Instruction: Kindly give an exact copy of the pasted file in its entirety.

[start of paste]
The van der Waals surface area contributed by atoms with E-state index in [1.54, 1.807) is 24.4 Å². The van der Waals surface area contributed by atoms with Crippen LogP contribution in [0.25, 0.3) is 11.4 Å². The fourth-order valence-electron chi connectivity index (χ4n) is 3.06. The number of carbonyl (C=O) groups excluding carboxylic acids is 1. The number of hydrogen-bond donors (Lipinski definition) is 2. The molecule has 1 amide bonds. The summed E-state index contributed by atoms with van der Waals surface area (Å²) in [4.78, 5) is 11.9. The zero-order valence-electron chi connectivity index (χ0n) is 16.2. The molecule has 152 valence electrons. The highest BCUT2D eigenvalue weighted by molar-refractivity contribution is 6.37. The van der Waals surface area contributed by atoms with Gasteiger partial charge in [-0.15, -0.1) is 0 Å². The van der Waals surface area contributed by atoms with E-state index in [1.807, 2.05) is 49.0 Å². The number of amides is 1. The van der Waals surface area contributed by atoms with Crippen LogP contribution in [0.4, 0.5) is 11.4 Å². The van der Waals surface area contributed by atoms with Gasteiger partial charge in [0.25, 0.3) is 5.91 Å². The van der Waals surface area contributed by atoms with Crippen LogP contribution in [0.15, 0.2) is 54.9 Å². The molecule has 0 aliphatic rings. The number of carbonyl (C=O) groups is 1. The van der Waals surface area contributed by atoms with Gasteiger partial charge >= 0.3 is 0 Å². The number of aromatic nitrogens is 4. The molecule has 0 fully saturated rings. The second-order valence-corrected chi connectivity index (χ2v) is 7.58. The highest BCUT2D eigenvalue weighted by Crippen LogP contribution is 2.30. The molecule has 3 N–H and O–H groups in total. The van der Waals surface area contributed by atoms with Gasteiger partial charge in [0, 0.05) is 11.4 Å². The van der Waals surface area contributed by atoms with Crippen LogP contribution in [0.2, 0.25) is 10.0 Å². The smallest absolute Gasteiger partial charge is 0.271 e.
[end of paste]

The van der Waals surface area contributed by atoms with E-state index in [1.54, 1.807) is 24.4 Å². The van der Waals surface area contributed by atoms with Crippen LogP contribution in [0.25, 0.3) is 11.4 Å². The fourth-order valence-electron chi connectivity index (χ4n) is 3.06. The number of carbonyl (C=O) groups excluding carboxylic acids is 1. The number of hydrogen-bond donors (Lipinski definition) is 2. The molecule has 1 amide bonds. The summed E-state index contributed by atoms with van der Waals surface area (Å²) in [4.78, 5) is 11.9. The zero-order valence-electron chi connectivity index (χ0n) is 16.2. The molecule has 152 valence electrons. The highest BCUT2D eigenvalue weighted by molar-refractivity contribution is 6.37. The van der Waals surface area contributed by atoms with Gasteiger partial charge in [-0.15, -0.1) is 0 Å². The van der Waals surface area contributed by atoms with E-state index in [1.807, 2.05) is 49.0 Å². The number of amides is 1. The van der Waals surface area contributed by atoms with Crippen LogP contribution in [0.4, 0.5) is 11.4 Å². The van der Waals surface area contributed by atoms with Gasteiger partial charge in [0.25, 0.3) is 5.91 Å². The van der Waals surface area contributed by atoms with Crippen LogP contribution in [0.15, 0.2) is 54.9 Å². The molecule has 0 aliphatic rings. The number of carbonyl (C=O) groups is 1. The van der Waals surface area contributed by atoms with Gasteiger partial charge >= 0.3 is 0 Å². The number of aromatic nitrogens is 4. The molecule has 0 fully saturated rings. The second-order valence-corrected chi connectivity index (χ2v) is 7.58. The highest BCUT2D eigenvalue weighted by Crippen LogP contribution is 2.30. The molecule has 3 N–H and O–H groups in total. The van der Waals surface area contributed by atoms with Gasteiger partial charge in [0, 0.05) is 11.4 Å². The van der Waals surface area contributed by atoms with Crippen LogP contribution in [0.2, 0.25) is 10.0 Å². The smallest absolute Gasteiger partial charge is 0.271 e.